Two states, two routes to peace

The Jewish Chronicle - - Comment - Joel Braunold

DE­SPITE THE wishes of those who wish to see an end to the Is­raeliPales­tinian con­flict, the ne­go­ti­a­tions in their cur­rent form are well and truly dead. While sup­port for the two-state so­lu­tion still ex­ists, the pop­u­la­tions are in­cred­u­lous that this will hap­pen within the next decade. While the ma­jor­ity can just about agree on what the light looks like at the end of the tun­nel, there is no tun­nel for them to travel through. In such cir­cum­stances, po­lit­i­cal ne­go­ti­a­tions in a vac­uum will not be enough to bring peace.

The big­gest block to any progress to­wards peace be­tween the Is­raelis and the Pales­tini­ans is a sys­temic lack of trust. The Pales­tini­ans are look­ing for tan­gi­ble land and they get good in­ten­tions in­stead; the Is­raelis are seek­ing an in­tan­gi­ble con­cept of peace, and they do not get the com­mit­ment that they want from the Pales­tini­ans.

This trust deficit will not be met by just get­ting to know more peo­ple on the other side. Rather, each side needs uni­lat­er­ally to take steps that are in its own self-in­ter­est and fur­ther the chances of a two-state so­lu­tion.

Is­rael needs to start con­struc­tion in the north and south of the coun­try. It needs to build schools in empty vil­lages into which to trans­plant set­tler com­mu­ni­ties. Ev­ery ma­jor po­lit­i­cal party in Is­rael ac­cepts that at least 30,000 peo­ple are go­ing to have to move, and the set­tler com­mu­nity fears that it will have nowhere to go, as hap­pened to those from Gush Katif af­ter the 2005 dis­en­gage­ment.

With a hous­ing short­age, sim­ply giv­ing cash to set­tlers will up­set the eco­nomic bal­ance and fur­ther strain the hous­ing mar­ket. In­stead, these empty com­mu­ni­ties need to be filled. They also need to be con­nected to Is­rael’s train sys­tem to al­low peo­ple to con­tinue to com­mute to the eco­nomic cen­tres.

By do­ing this, the Is­raelis would demon­strate a com­mit­ment to life af­ter the oc­cu­pa­tion. They would show that they care about the peo­ple that they are ex­port­ing. They would lengthen Is­rael’s strate­gic cor­ri­dor away from it be­ing merely the coastal re­gion, by link­ing the rail net­work and al­low­ing more cit­i­zens to live else­where.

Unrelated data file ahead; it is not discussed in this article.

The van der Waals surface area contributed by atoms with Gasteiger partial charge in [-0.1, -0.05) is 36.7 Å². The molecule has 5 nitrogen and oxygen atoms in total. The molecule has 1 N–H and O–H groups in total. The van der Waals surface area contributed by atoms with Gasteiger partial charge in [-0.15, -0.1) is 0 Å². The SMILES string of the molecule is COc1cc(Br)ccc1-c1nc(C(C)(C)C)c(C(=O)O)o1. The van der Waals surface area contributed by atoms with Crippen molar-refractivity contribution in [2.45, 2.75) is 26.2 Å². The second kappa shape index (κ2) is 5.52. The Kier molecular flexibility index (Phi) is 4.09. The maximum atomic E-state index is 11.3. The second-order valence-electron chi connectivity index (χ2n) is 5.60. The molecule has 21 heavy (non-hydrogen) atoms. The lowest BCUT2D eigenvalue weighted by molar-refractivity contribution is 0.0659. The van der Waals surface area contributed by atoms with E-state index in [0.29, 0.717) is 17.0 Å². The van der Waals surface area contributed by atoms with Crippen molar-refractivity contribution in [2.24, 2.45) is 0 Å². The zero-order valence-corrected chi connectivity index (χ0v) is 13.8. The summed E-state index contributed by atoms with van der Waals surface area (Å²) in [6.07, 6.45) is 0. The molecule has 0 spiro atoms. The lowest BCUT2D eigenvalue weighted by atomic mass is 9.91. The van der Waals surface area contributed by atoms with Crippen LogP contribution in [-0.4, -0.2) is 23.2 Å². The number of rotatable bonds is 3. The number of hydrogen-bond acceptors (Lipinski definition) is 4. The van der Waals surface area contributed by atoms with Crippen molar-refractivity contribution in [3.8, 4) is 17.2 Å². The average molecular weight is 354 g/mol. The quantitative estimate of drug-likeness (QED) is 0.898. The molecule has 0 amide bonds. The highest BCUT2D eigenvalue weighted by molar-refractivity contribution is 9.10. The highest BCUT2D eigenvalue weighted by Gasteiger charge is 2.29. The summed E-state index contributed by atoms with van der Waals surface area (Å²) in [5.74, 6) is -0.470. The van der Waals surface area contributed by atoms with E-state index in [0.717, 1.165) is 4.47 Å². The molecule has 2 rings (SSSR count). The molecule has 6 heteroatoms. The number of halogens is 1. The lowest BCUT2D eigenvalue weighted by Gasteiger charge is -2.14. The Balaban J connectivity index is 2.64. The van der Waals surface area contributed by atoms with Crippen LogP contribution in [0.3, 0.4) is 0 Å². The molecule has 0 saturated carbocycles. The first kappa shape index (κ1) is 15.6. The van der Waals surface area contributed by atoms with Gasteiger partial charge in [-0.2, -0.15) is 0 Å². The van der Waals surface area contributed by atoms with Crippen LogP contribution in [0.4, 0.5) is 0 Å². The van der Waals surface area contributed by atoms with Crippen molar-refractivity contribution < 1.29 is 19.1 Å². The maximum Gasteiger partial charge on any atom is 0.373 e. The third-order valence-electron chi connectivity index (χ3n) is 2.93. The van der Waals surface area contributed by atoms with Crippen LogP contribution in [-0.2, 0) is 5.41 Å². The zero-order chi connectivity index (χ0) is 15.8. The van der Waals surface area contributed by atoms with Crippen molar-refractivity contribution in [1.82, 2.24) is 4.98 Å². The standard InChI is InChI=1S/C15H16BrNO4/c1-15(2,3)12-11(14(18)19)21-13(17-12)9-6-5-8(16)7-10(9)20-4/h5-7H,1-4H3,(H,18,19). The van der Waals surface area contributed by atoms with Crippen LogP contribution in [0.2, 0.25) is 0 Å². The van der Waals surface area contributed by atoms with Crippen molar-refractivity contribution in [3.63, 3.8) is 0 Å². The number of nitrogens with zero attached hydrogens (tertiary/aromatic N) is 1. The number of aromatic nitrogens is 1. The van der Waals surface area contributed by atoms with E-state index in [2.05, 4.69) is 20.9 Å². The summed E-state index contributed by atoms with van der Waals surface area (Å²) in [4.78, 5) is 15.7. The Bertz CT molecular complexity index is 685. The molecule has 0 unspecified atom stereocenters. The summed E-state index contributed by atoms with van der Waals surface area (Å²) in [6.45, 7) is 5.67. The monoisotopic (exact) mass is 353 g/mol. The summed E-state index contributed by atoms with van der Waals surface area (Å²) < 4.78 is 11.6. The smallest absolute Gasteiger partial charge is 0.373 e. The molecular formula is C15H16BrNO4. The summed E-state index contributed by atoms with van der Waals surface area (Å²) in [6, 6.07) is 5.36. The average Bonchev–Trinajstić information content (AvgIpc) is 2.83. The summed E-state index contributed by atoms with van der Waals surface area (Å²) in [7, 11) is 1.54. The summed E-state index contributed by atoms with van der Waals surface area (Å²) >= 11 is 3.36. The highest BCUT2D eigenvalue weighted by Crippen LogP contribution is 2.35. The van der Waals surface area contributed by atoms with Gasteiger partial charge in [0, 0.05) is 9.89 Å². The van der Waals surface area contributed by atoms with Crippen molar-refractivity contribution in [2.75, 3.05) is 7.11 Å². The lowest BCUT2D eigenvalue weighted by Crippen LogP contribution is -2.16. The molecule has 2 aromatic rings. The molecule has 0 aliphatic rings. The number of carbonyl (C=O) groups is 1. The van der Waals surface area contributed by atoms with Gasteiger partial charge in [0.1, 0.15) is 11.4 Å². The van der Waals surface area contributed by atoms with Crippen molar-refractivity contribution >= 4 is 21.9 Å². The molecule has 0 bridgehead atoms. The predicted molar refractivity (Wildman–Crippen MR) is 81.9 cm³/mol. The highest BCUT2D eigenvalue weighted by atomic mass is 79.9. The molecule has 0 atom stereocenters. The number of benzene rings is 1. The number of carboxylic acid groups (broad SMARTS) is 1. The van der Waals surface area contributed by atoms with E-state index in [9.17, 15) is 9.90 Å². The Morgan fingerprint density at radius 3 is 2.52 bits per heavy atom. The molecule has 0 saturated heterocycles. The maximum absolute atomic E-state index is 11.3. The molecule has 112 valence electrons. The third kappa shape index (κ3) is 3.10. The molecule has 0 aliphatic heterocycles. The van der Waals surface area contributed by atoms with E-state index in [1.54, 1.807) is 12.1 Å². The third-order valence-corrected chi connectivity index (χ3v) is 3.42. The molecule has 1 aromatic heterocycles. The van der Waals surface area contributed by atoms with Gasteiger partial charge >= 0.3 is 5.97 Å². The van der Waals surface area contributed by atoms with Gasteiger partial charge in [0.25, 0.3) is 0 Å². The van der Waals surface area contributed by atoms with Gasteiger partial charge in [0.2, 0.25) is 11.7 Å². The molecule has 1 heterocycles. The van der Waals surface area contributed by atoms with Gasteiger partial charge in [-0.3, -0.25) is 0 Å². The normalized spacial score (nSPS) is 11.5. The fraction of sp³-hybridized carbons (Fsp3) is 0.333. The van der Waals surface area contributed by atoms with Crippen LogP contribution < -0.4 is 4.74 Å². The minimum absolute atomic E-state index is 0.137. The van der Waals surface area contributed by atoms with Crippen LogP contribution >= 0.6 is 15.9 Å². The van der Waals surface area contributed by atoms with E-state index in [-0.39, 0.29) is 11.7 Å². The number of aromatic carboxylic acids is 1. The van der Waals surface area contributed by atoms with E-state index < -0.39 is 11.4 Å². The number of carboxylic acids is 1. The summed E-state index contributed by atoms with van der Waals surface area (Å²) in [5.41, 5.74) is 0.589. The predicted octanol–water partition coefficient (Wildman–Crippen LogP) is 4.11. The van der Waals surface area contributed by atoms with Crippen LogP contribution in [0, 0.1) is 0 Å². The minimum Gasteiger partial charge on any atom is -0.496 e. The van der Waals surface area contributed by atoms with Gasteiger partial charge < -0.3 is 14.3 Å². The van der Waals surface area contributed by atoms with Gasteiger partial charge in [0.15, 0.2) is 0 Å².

They could re­bal­ance the de­mo­graphic wor­ries in the north and south with­out any talk of trans­fer of Arab cit­i­zen­ship. And, fi­nally, they could af­ford this through the use of the Tamers gas field off the coast of Haifa as a ma­jor in­fras­truc­tural in­vest­ment.

On the other side, build­ing the Pales­tinian state needs to con­tinue and it needs to hap­pen along­side po­lit­i­cal mo­men­tum that will be gen­er­ated by de­vel­op­ing towns within Green Line Is­rael. In this way, Pales­tini­ans, can fo­cus on build­ing their state, with the knowl­edge that the land they claim will be un­der their con­trol in fu­ture. “Build Pales­tine” will be the na­tional call.

Build­ing state in­sti­tu­tions needs to be done de­spite the oc­cu­pa­tion, and the oc­cu­pa­tion can be non-vi­o­lently re­sisted while build­ing the state. One does not pre­clude the other.

The UN Re­lief and Works Agency will one day leave. In­sti­tu­tions need to be set up to help re­house, ed­u­cate and train thou­sands of Pales­tini­ans. In­sti­tu­tions of this mag­ni­tude re­quire plan­ning and de­vel­op­ment be­fore im­ple­men­ta­tion.

Both Is­raelis and Pales­tini­ans can im­ple­ment these steps in­de­pen­dently of each other. But the hope is that they could be car­ried out si­mul­ta­ne­ously and go some way to fill that trust deficit. This is a ver­sion of Joel Braunold’s win­ning en­try for the Avi Schae­fer Peace In­no­va­tion Com­pe­ti­tion at Har­vard. The prompt was: “With un­lim­ited re­sources how would you bridge the gap be­tween Is­raeli and Pales­tinian so­ci­eties?”

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